Urban forestry is a relatively new discipline, full of new ideas and opportunities to innovate. The need for highly trained, qualified professionals in this industry is growing quickly as more and more people begin to realize the extent of the benefits that the urban forest provides, as well as the complexity of managing this resource.
Rutgers offers an urban forestry major option through the Environmental Planning and Design major in the Department of Landscape Architecture. Also offered is an Urban Forestry Certificate through the Department of Ecology, Evolution, and Natural Resources.
In December the Program held an open air open house where participants saw and participated in the proactive management program for Emerald Ash Borer (Agrilus planipennis Fairmaire) on campus. This exotic, invasive beetle was discovered in Michigan in 2002 and will eventually spread to all ash trees in the United States, making the trees dangerous and presenting an enormous problem for urban and suburban communities throughout the country.
This pest, however, has provided students with the ideal hands-on learning opportunity, a silver lining in an otherwise terrible situation. Not only do these trees need to be taken down due to safety concerns, but they also need to be replaced in a timely fashion. Trees provide numerous benefits to communities, including pollution mitigation, the reduction of heating and cooling costs and storm water management. This is of particular significance in urban areas with a lot of non-permeable surfaces such as parking lots. Without these trees, flooding would increase significantly. Trees also increase property values and are a beautiful addition to the urban environment.
The outdoor classroom was located in lot 99C, parking for Cook Student Center. On a chilly December afternoon Rick Yoos from Yoos Crane Service used a whole tree harvester to remove an ash tree as the first step in the University’s larger plan to remove and replace campus ash trees.
This unusual crane has the flexibility and strength to trim a large tree down significantly before sectioning the trunk and removing the rest of the tree. And because it can be operated remotely, no one needs to be in the tree to take it down. This is significant as many of the ash trees that have been affected will be brittle and would therefore put climbers at risk. “This is a great piece of equipment,” said Yoos. “And if you like being outdoors and love trees, then there is no better job in the world.” Yoos explained that a lot of his business involved pruning and saving trees.
Stephanie Murphy, lab support specialist from the Rutgers Soil Testing Lab then took students to conduct a soil testing demonstration in preparation for replanting efforts. It’s important to know the soil you have in order to know what type of tree with which to replace these ash trees. Knowing the composition of the soil also informs the type of nutrients that will be used to ensure the seedlings grow into healthy trees.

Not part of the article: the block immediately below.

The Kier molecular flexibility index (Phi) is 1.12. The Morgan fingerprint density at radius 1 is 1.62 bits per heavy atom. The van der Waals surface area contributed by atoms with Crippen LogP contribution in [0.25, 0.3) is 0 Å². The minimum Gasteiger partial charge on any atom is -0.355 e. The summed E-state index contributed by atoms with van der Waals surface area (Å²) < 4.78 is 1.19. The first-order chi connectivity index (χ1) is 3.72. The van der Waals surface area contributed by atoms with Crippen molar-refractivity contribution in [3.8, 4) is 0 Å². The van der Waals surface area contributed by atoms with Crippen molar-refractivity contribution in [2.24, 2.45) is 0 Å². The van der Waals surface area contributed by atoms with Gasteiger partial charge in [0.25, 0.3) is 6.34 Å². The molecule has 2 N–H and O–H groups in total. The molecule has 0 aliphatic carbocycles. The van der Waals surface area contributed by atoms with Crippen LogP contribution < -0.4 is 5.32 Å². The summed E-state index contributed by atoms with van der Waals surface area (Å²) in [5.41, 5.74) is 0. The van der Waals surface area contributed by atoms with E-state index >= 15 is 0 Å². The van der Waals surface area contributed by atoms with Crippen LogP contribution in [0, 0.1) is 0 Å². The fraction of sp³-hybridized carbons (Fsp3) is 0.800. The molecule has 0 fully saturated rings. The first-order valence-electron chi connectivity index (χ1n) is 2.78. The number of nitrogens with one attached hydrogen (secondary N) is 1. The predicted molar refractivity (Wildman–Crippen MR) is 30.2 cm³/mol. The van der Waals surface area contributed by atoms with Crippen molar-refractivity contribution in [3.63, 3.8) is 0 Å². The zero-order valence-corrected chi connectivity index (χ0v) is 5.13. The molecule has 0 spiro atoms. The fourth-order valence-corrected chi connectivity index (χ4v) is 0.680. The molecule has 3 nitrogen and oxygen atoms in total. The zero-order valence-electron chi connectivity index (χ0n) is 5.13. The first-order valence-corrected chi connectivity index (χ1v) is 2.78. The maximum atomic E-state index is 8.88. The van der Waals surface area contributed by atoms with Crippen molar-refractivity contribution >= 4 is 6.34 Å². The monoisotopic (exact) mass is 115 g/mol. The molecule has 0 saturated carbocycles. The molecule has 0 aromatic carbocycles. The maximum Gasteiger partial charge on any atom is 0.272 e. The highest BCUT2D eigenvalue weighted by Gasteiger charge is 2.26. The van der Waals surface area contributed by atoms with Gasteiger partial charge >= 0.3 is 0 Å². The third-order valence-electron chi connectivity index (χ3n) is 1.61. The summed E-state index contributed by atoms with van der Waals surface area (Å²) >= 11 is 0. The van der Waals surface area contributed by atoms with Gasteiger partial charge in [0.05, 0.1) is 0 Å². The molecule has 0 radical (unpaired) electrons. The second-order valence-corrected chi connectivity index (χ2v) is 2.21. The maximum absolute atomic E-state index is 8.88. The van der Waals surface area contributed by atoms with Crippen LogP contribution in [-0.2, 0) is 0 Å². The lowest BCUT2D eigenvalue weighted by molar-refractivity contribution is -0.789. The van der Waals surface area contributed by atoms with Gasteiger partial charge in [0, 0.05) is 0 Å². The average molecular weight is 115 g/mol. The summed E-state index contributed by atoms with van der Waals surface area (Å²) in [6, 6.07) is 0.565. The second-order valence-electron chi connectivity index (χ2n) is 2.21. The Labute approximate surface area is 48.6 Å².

Taking a soil sample is a critical step in the process of soil analysis. If a soil sample is not properly done, the analytical results will be poor, and may actually result in recommendations that are detrimental to the plants’ growth.
Students broke into teams and using soil tubes—also known as augers—took between 10 and 15 samples of soil from the surface to a depth of six to seven inches throughout the various areas where the seedlings would be planted and placed all sub-samples together in a clean bucket.
After the soil was analyzed, students and facilities staff reconvened the following week to plant the transplants that were donated by Mickey Riggin of Arbor Care Resources.
Jason Grabosky, professor and urban forestry program director, then instructed everyone on the proper method of planting bare root transplants, from root care to hole diameter and depth to how to pack the soil and water requirements. Teams of two to three then commenced planting the entire area. These transplants will be well-established by the time all of the ash trees have to be removed.
As more people move to urban areas—as has been the trend for approximately 10 years—urban forests will continue to serve an ever greater purpose and the need to care for these resources be become increasingly important. The U.S. Bureau of Labor Statistics projected that the number of jobs for foresters would increase 7% nationwide between 2014 and 2024.
The urban/community forest is where trees and people meet. However, trees are not native to the urban environment. In order for our urban and community forests to truly thrive, and in order to maximize the positive ecosystem services they provide, they must be properly planned, maintained, and managed.
If you have any questions, or think you may be interested in urban/community forestry as a career, please contact us: Dr. Jason Grabosky firstname.lastname@example.org, 848-932-0050.